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Journal of Economic Sociology is indexed by Emerging Sources Citation Index (ESCI) from Web of Science™ Core Collection

Funded by the National Research University Higher School of Economics since 2007.

Daniel Beunza, David Stark

From Dissonance to Resonance: Cognitive Interdependence in Quantitative Finance

2016. Vol. 17. No. 2. P. 50–87 [issue contents]

The article treats quantitative finance sociologically. It is argued that although mathematical modeling dramatically changed the nature of modern finance, it did not eliminate sociality from financial markets. However, the traditional sociological approach to markets, with its focus on personal social ties and networks, should be transformed as well. Anonymous financial models have not replaced social cues; instead, those models are used socially. This means that investment bank traders use formal mathematical models to predict the decisions of competing traders. Moreover, traders use these models as a reflexive tool. This reflexive modeling creates distributed cognition or dissonance, which helps traders to avoid errors and financial losses. However, this mechanism has an implicit, but very dangerous, drawback: by creating cognitive interdependence, it may lead to massive errors and huge losses in an entire market. While the dissonance effect prevents individual errors, the resonance effect gives way to a collective (market) disaster. Two relevant case studies are considered. Both cases refer to anticipated mergers, but while one of the mergers was correctly predicted, the other one was not. Thus, the first case illustrates the bright side of financial models, while the second shows their dark side. The article contributes to the discussion of the new forms of sociality primarily associated with financial models. The study is based on three years of field research in a major investment bank focusing on traders’ everyday practices.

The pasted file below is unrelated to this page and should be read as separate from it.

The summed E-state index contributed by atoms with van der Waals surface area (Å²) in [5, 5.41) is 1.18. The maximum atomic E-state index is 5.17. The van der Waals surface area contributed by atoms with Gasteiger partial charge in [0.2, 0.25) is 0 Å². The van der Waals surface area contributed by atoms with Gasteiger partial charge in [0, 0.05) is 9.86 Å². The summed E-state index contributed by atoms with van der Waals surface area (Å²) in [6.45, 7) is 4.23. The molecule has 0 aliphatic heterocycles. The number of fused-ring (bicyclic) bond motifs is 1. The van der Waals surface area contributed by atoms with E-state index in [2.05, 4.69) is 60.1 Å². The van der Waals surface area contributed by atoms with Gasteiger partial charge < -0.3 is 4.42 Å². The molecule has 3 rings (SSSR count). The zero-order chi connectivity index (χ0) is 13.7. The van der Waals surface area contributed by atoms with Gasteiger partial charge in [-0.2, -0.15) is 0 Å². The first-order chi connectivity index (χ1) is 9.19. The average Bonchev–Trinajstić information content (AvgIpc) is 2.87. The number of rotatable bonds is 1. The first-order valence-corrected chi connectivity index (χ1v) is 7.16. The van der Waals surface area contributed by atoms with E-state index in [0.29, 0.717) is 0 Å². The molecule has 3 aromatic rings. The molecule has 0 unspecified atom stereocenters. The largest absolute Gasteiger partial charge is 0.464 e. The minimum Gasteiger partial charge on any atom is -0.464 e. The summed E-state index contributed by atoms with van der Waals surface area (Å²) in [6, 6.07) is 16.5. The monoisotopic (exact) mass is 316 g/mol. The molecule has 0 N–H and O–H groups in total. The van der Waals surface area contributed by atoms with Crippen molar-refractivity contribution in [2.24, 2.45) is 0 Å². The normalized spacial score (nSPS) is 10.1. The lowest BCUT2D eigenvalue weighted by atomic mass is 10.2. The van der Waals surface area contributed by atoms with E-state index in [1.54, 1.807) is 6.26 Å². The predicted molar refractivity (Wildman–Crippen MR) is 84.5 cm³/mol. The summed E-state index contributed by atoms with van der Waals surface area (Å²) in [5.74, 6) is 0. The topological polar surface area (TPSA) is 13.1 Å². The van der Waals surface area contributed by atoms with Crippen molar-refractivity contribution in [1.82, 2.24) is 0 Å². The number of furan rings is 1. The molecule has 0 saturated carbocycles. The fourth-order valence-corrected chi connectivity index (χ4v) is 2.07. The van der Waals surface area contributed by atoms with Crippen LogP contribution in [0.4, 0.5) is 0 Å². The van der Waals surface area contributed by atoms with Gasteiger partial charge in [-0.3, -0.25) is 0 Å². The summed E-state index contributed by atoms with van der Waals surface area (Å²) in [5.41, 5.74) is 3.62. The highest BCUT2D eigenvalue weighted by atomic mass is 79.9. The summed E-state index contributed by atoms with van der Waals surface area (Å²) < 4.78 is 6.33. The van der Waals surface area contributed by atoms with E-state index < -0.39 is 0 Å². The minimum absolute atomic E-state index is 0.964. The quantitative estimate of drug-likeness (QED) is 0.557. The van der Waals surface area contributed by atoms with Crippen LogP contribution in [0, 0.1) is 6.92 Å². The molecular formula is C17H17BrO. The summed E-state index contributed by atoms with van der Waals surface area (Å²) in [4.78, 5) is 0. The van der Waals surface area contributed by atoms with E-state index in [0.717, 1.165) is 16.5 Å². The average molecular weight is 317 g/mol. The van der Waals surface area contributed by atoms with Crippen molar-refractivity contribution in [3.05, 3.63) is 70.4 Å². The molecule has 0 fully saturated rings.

Citation: Beunza D., Stark D. (2016) Ot dissonansa k rezonansu: kognitivnaya vzaimozavisimost' v finansovoy matematike [From Dissonance to Resonance: Cognitive Interdependence in Quantitative Finance]. Economic Sociology, vol. 17, no 2, pp. 50-87 (in Russian)
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